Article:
2. The Airedale Allergy Centre- contact Dr Jonathan Mabereley, Airedale Allergy Centre, High Hall, Steeton, Keighley, W. Yorks BD20 6SB Phone: 01535 656 013 Dr. David Freed, 14, Marston Road, SALFORD M7 4ER, Phone: 0161 795 6225. Gulf War Veterans have been successfully treated at both centres. Institute for Functional Medicine I recently attended a major international meeting on Applying Functional Medicine in Clinical Practice, April 2-7, 2001 at Gig Harbor, Seattle. This impressive meeting was packed with information and examples about the use of the paradigm of Functional Medicine in the consideration and treatment of chronic diseases. The principles of Functional Medicine are Science Based Biochemical Individuality Patient centered not disease centered Involve a Dynamic balance of internal and external factors Health is a positive vitality not merely the absence of disease Involve the promotion of organ reserve leading to a healthy life span The Web of interacting Factors Nutritional Status Immune/Inflammation
GI function Neuro-Endocrine Function Detoxification Oxidative Stress Structural Factors Body-Mind Factors Among the major features to emerge was the widespread incidence of dysinsulinaemia which can be readily measured before frank diabetes is established- the measurement of both blood glucose and insulin levels- both are high and indicate insulin resistance that is often readily corrected by control of diet and nutritional factors. There was an astonishing video of Parkinsonism patients receiving intravenous glutathione (a major detoxifying agent) that lead to an immediate improvement in their ability to walk and turn. I shall be adding a more comprehensive update of this material in the near future. Much more information is available at the IFM website www.fxmed.com I am aware that there are many questions about what is offered here but at least it offers suggestions for diagnosis and therapy which has been singularly lacking in the debate about Gulf War Illness/Syndrome to date. To the best of my knowledge none of this kind of information has been disseminated to GPs who are the first point of contact for many GWVs. No treatment is offered by the MAP programme.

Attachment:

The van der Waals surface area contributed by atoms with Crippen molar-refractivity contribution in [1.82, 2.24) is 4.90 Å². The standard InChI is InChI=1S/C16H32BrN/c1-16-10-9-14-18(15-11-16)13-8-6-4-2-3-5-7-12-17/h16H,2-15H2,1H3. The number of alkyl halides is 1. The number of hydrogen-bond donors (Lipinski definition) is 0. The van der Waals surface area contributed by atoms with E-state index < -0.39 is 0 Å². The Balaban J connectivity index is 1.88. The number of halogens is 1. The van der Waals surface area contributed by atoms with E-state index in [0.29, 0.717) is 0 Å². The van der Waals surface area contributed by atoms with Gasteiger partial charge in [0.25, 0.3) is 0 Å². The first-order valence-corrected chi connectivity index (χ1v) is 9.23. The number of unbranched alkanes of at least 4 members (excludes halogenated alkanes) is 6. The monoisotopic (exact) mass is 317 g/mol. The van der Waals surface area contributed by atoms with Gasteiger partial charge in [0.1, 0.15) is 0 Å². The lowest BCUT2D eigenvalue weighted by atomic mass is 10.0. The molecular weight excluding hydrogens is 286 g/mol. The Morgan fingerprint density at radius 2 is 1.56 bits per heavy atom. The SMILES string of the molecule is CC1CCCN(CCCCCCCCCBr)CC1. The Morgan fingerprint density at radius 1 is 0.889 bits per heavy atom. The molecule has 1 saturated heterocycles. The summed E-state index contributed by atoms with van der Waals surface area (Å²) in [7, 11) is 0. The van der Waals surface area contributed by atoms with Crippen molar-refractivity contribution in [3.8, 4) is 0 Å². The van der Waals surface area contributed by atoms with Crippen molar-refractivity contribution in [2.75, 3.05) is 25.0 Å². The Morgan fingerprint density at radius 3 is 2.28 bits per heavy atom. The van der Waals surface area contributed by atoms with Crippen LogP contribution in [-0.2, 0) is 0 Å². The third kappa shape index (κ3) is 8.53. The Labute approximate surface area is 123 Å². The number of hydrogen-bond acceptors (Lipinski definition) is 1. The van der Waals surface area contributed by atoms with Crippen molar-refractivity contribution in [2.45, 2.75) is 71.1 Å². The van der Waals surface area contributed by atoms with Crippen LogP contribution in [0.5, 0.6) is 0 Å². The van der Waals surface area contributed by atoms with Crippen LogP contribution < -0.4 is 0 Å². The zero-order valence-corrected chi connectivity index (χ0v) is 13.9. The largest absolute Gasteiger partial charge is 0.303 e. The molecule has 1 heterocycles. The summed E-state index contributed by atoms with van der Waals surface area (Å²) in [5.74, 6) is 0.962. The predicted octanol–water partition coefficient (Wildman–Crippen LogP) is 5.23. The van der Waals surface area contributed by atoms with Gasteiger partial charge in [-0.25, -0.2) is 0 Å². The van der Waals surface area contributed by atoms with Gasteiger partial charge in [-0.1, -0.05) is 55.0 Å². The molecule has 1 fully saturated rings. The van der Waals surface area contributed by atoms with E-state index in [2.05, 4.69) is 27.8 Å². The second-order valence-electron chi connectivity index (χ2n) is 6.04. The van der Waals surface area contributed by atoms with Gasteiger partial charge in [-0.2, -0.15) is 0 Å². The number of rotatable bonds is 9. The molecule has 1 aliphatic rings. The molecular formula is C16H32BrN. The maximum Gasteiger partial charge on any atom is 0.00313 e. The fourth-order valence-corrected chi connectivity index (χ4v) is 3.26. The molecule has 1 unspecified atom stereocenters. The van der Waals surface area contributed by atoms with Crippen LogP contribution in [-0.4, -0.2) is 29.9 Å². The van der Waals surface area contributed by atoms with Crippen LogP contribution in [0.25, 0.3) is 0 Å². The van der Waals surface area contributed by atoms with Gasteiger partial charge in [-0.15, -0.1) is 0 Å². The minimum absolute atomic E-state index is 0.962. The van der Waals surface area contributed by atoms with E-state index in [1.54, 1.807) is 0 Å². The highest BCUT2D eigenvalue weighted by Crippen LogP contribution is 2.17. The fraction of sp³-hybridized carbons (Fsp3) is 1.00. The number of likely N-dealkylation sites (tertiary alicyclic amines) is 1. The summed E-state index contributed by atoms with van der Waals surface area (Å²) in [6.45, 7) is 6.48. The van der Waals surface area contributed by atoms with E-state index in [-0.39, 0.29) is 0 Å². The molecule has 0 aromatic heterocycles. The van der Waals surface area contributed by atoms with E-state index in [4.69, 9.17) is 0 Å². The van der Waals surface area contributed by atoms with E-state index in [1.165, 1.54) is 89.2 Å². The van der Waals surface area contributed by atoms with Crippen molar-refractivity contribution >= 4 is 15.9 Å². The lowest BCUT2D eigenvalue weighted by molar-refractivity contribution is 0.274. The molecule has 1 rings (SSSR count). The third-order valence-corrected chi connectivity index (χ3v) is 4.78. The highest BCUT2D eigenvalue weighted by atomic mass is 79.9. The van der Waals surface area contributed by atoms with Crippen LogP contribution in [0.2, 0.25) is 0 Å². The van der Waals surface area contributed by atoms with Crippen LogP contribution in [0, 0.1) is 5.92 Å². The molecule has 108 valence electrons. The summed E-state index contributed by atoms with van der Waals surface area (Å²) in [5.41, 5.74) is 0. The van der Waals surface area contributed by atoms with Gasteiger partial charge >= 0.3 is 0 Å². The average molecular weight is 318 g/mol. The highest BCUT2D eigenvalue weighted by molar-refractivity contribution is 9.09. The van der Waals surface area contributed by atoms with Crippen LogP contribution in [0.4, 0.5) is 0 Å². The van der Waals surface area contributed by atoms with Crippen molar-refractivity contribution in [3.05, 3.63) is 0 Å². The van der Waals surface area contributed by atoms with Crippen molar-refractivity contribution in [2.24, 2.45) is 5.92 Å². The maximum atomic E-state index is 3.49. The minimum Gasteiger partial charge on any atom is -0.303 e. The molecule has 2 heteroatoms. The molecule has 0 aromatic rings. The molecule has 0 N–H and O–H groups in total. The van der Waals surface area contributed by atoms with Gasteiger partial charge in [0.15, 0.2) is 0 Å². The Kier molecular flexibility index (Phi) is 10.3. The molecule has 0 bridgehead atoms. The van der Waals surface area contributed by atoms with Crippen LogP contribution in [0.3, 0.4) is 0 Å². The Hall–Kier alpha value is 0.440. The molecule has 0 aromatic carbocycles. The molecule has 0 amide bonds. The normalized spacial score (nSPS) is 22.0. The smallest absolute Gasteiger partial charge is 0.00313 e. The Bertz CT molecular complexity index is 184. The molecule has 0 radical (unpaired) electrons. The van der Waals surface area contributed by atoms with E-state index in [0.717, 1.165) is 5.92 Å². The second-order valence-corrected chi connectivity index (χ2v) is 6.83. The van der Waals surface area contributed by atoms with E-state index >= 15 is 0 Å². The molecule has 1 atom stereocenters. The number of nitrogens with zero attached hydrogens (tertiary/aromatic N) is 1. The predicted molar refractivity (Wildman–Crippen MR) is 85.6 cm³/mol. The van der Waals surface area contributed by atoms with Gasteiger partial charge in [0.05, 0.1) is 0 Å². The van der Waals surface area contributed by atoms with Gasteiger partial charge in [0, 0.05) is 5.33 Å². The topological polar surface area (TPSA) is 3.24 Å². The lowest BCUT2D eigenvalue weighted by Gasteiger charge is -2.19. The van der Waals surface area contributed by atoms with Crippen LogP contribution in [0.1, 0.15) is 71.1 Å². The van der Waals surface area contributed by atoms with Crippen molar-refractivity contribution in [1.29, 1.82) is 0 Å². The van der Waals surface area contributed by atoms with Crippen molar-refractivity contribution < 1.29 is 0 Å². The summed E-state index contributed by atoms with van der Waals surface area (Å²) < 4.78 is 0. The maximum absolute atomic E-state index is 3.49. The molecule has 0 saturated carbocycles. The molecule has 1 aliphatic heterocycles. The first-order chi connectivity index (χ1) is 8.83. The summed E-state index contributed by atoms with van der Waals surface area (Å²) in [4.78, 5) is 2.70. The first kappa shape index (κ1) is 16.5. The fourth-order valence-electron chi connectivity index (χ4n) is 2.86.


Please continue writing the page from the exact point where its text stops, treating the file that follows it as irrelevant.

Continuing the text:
Created 20th April 1999 Updated 15th May 2000
Q: What is endometrial cancer? A: Endometrial cancer is a cancer that starts in the inner lining of the womb (uterus). This lining is called the endometrium . The pictures below show where the uterus is found. The picture below shows the uterus and its adjacent structures. The uterus is a hollow organ, about the size and shape of a medium-sized pear. It has 2 main parts. The lower